The Philadelphia Flyers are in dire need of a legitimate first-line winger to play alongside Claude Giroux and Jakub Voracek next season. Most everyone can agree on that.
But people cannot agree on how they should go about fixing it. Personally, I had voiced my opinion that the Flyers could go after Thomas Vanek or, more realistically, Matt Moulson in free agency.
I'll admit it—I was dead wrong.
After doing some homework and accepting that the Flyers will likely not shed enough cap space to make room for either of those guys, I realized the solution to the problem has been right in front of us all along.
It may seem a bit optimistic, but Matt Read is a legitimate first-line talent.
Read's path to the NHL was strange. He started late at Bemidji State University, where he stayed for four years, before signing with the Flyers and making his pro debut at the ripe age of 25.
Because of his odd beginning, and also probably due to his low-key personality and non-flashy style of play, Read has flown very far under the radar during his first three NHL seasons.
He led all rookies in goals in 2011-12, yet somehow wasn't even a finalist for the Calder Trophy. Despite continuing to be very productive in the two years since then, Read's name is virtually unknown to non-Flyers fans, while the player himself remains pretty underappreciated by Philly fans as well.
For Philadelphia fans, a big part of why he gets overlooked is because people do not realize just how productive he is.
Read does everything: He can be an offense-first scorer, a forechecking nightmare and a defensive standout. He contributes on both the power play and penalty kill with great effectiveness.
This past season, he and Sean Couturier played nearly every single even-strength minute together, and they really developed a great chemistry.
Oddly enough, despite his consistent offensive production, it seems that fans really began to notice him this past year in his defense-first role alongside Couturier.
They excelled in 5v5 play but also on the penalty kill. Let's take a little closer look at what made Read so good this year.
He's an unbelievable skater, and despite being only average in size, he is strong and works his butt off every shift. There are also some flashes of great vision and anticipation on offense as well.
Read is willing to do the little things. He chases down pucks, uses his stick effectively and works along the boards when needed.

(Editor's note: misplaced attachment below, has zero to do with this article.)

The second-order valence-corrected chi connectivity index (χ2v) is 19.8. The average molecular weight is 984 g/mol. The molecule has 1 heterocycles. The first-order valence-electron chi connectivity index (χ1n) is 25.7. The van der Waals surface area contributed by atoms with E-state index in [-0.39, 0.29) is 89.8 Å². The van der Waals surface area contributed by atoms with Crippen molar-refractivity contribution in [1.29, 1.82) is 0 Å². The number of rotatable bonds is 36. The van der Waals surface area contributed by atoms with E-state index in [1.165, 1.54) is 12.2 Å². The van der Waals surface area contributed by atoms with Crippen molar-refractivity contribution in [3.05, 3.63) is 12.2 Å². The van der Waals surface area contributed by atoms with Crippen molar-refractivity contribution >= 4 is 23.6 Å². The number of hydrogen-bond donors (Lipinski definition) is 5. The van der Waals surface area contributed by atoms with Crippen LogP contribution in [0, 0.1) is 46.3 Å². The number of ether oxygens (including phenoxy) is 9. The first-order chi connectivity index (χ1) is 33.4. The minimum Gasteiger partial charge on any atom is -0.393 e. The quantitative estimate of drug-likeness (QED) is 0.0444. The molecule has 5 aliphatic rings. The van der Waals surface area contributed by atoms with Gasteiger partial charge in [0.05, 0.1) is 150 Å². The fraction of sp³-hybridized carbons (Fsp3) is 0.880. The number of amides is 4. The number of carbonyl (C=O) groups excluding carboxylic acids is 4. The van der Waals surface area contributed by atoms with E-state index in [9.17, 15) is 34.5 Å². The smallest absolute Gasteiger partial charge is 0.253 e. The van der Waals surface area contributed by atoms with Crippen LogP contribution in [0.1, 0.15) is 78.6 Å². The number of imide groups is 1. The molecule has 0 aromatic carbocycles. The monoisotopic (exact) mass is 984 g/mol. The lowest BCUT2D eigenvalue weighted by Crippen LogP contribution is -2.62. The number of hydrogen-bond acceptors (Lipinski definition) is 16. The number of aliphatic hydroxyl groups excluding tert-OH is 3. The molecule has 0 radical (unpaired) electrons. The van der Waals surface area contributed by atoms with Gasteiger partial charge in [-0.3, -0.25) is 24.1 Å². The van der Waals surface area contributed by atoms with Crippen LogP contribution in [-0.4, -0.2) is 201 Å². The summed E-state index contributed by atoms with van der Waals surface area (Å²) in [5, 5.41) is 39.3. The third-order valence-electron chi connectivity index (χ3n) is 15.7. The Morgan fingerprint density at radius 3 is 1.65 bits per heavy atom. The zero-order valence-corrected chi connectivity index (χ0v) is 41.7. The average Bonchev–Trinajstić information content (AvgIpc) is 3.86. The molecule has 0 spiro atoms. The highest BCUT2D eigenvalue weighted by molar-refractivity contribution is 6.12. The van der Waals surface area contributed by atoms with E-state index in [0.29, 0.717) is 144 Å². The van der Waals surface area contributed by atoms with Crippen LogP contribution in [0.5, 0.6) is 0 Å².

He played against the second-best competition of any forward on the team (after Sean Couturier) and the third-highest percentage of defensive zone faceoffs (after Couturier and Adam Hall).
For all the—very deserved—praise heaped on Couturier this year, he and Read had practically identical defensive zone faceoff starts and quality of competition, yet Read still scored one more point in seven less games.
Read also averaged over three minutes of ice time on the penalty kill this past year, fourth most on the entire squad, while also contributing 1:35 per game on the power play.
However, despite all these positives, comparing him solely to other Flyers' players may actually be doing Read a disservice. Just last week, Charlie O'Connor over at Broad Street Hockey discussed how effective Read has been.
It's worth revisiting Read's success in the context of moving him to the top line, so let's push it a little further and look at him against the rest of the league. I think you might be pretty surprised.
Goals/60 is a pretty easy metric to understand: how many goals a player would score in 60 minutes of play. Now let's take a look at that (via Hockey Abstract) for the 2013-14 season, along with some of the aforementioned metrics.
First off, yes, Read finished in the Top 25 in the entire NHL for goals/60, which is extremely impressive on its own.
But then you also look at how his playing time compared against the other 24 top guys. Read played by far the best competition and took the most defensive zone draws as well. That is seriously incredible.
Just take a look at some of the other names in there—Hossa, Ovechkin, Kessel, Pavelski, Benn, Sharp, Perry, Getzlaf, Bergeron, Iginla, Skinner, Statsny, Seguin, Ryan—we're talking superstar players.
Think it's just a one-year fluke? How about if we expand it for Read's entire three-year NHL career, which Bob Roberts kindly did for us in this chart.
Still the same story: Read finishes in the Top 25 and is the most defensive player in the group. And you can add in some other names like Malkin, Neal, Tavares, Couture Toews, Kessel, Gaborik and Nash.